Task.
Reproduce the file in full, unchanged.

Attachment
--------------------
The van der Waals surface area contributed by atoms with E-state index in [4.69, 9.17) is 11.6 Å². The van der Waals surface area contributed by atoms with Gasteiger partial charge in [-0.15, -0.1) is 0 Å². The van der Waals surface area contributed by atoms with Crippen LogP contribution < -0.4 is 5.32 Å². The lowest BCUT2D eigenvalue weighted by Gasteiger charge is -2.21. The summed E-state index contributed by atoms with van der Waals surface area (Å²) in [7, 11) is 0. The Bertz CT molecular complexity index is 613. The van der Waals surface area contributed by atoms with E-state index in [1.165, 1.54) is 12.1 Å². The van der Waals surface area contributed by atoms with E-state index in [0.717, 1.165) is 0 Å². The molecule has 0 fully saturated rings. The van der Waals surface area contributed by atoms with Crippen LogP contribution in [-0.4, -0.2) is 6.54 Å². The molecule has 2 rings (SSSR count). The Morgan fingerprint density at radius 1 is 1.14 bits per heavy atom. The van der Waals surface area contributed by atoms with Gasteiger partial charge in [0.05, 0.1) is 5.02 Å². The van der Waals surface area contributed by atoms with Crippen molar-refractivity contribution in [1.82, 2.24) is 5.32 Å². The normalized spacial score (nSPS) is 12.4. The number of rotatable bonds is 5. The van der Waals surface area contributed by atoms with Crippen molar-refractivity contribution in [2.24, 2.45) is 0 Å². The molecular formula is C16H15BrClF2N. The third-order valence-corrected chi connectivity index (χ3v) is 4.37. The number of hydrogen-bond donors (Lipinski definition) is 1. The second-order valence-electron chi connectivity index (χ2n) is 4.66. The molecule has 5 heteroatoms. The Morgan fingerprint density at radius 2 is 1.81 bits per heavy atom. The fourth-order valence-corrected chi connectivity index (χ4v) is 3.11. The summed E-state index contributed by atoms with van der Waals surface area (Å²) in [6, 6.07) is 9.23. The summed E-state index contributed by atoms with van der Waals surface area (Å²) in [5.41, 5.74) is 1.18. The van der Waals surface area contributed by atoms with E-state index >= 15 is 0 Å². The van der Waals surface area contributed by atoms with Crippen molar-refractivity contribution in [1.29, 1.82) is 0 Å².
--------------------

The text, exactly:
The van der Waals surface area contributed by atoms with E-state index in [4.69, 9.17) is 11.6 Å². The van der Waals surface area contributed by atoms with Gasteiger partial charge in [-0.15, -0.1) is 0 Å². The van der Waals surface area contributed by atoms with Crippen LogP contribution < -0.4 is 5.32 Å². The lowest BCUT2D eigenvalue weighted by Gasteiger charge is -2.21. The summed E-state index contributed by atoms with van der Waals surface area (Å²) in [7, 11) is 0. The Bertz CT molecular complexity index is 613. The van der Waals surface area contributed by atoms with E-state index in [1.165, 1.54) is 12.1 Å². The van der Waals surface area contributed by atoms with E-state index in [0.717, 1.165) is 0 Å². The molecule has 0 fully saturated rings. The van der Waals surface area contributed by atoms with Crippen LogP contribution in [-0.4, -0.2) is 6.54 Å². The molecule has 2 rings (SSSR count). The Morgan fingerprint density at radius 1 is 1.14 bits per heavy atom. The van der Waals surface area contributed by atoms with Gasteiger partial charge in [0.05, 0.1) is 5.02 Å². The van der Waals surface area contributed by atoms with Crippen molar-refractivity contribution in [1.82, 2.24) is 5.32 Å². The normalized spacial score (nSPS) is 12.4. The number of rotatable bonds is 5. The van der Waals surface area contributed by atoms with Crippen molar-refractivity contribution in [2.24, 2.45) is 0 Å². The molecular formula is C16H15BrClF2N. The third-order valence-corrected chi connectivity index (χ3v) is 4.37. The number of hydrogen-bond donors (Lipinski definition) is 1. The second-order valence-electron chi connectivity index (χ2n) is 4.66. The molecule has 5 heteroatoms. The Morgan fingerprint density at radius 2 is 1.81 bits per heavy atom. The fourth-order valence-corrected chi connectivity index (χ4v) is 3.11. The summed E-state index contributed by atoms with van der Waals surface area (Å²) in [6, 6.07) is 9.23. The summed E-state index contributed by atoms with van der Waals surface area (Å²) in [5.41, 5.74) is 1.18. The van der Waals surface area contributed by atoms with E-state index >= 15 is 0 Å². The van der Waals surface area contributed by atoms with Crippen molar-refractivity contribution in [1.29, 1.82) is 0 Å².